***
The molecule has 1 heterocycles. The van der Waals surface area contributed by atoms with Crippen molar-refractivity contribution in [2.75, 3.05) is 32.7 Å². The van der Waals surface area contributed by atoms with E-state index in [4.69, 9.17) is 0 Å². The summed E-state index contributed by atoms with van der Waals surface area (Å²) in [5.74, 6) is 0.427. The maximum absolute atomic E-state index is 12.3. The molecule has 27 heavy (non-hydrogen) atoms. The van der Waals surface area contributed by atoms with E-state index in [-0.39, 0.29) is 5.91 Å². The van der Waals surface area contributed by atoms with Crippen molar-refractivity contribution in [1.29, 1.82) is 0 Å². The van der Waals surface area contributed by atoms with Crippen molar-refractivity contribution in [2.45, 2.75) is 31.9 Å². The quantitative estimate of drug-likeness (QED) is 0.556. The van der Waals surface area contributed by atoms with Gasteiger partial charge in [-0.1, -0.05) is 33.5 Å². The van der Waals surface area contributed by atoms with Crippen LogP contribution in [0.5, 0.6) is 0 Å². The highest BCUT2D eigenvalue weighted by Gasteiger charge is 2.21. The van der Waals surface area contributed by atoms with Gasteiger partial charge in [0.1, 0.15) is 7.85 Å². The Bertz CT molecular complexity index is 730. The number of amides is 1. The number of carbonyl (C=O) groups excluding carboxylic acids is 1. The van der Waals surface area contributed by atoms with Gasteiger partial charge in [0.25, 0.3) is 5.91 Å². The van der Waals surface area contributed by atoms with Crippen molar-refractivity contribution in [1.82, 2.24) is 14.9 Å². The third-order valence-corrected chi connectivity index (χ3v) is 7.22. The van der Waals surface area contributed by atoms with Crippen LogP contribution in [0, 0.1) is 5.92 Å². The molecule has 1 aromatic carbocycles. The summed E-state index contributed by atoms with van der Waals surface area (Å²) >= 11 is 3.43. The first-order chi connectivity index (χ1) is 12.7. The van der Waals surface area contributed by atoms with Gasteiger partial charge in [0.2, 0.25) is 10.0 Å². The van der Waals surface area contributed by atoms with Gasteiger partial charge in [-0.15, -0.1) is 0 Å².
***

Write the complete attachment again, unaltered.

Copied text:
The molecule has 1 heterocycles. The van der Waals surface area contributed by atoms with Crippen molar-refractivity contribution in [2.75, 3.05) is 32.7 Å². The van der Waals surface area contributed by atoms with E-state index in [4.69, 9.17) is 0 Å². The summed E-state index contributed by atoms with van der Waals surface area (Å²) in [5.74, 6) is 0.427. The maximum absolute atomic E-state index is 12.3. The molecule has 27 heavy (non-hydrogen) atoms. The van der Waals surface area contributed by atoms with E-state index in [-0.39, 0.29) is 5.91 Å². The van der Waals surface area contributed by atoms with Crippen molar-refractivity contribution in [1.29, 1.82) is 0 Å². The van der Waals surface area contributed by atoms with Crippen molar-refractivity contribution in [2.45, 2.75) is 31.9 Å². The quantitative estimate of drug-likeness (QED) is 0.556. The van der Waals surface area contributed by atoms with Gasteiger partial charge in [-0.1, -0.05) is 33.5 Å². The van der Waals surface area contributed by atoms with Crippen LogP contribution in [0.5, 0.6) is 0 Å². The highest BCUT2D eigenvalue weighted by Gasteiger charge is 2.21. The van der Waals surface area contributed by atoms with Gasteiger partial charge in [0.1, 0.15) is 7.85 Å². The Bertz CT molecular complexity index is 730. The number of amides is 1. The number of carbonyl (C=O) groups excluding carboxylic acids is 1. The van der Waals surface area contributed by atoms with Gasteiger partial charge in [0.25, 0.3) is 5.91 Å². The van der Waals surface area contributed by atoms with Crippen molar-refractivity contribution in [1.82, 2.24) is 14.9 Å². The third-order valence-corrected chi connectivity index (χ3v) is 7.22. The van der Waals surface area contributed by atoms with Crippen LogP contribution in [0, 0.1) is 5.92 Å². The molecule has 1 aromatic carbocycles. The summed E-state index contributed by atoms with van der Waals surface area (Å²) >= 11 is 3.43. The first-order chi connectivity index (χ1) is 12.7. The van der Waals surface area contributed by atoms with Gasteiger partial charge in [0.2, 0.25) is 10.0 Å². The van der Waals surface area contributed by atoms with Gasteiger partial charge in [-0.15, -0.1) is 0 Å².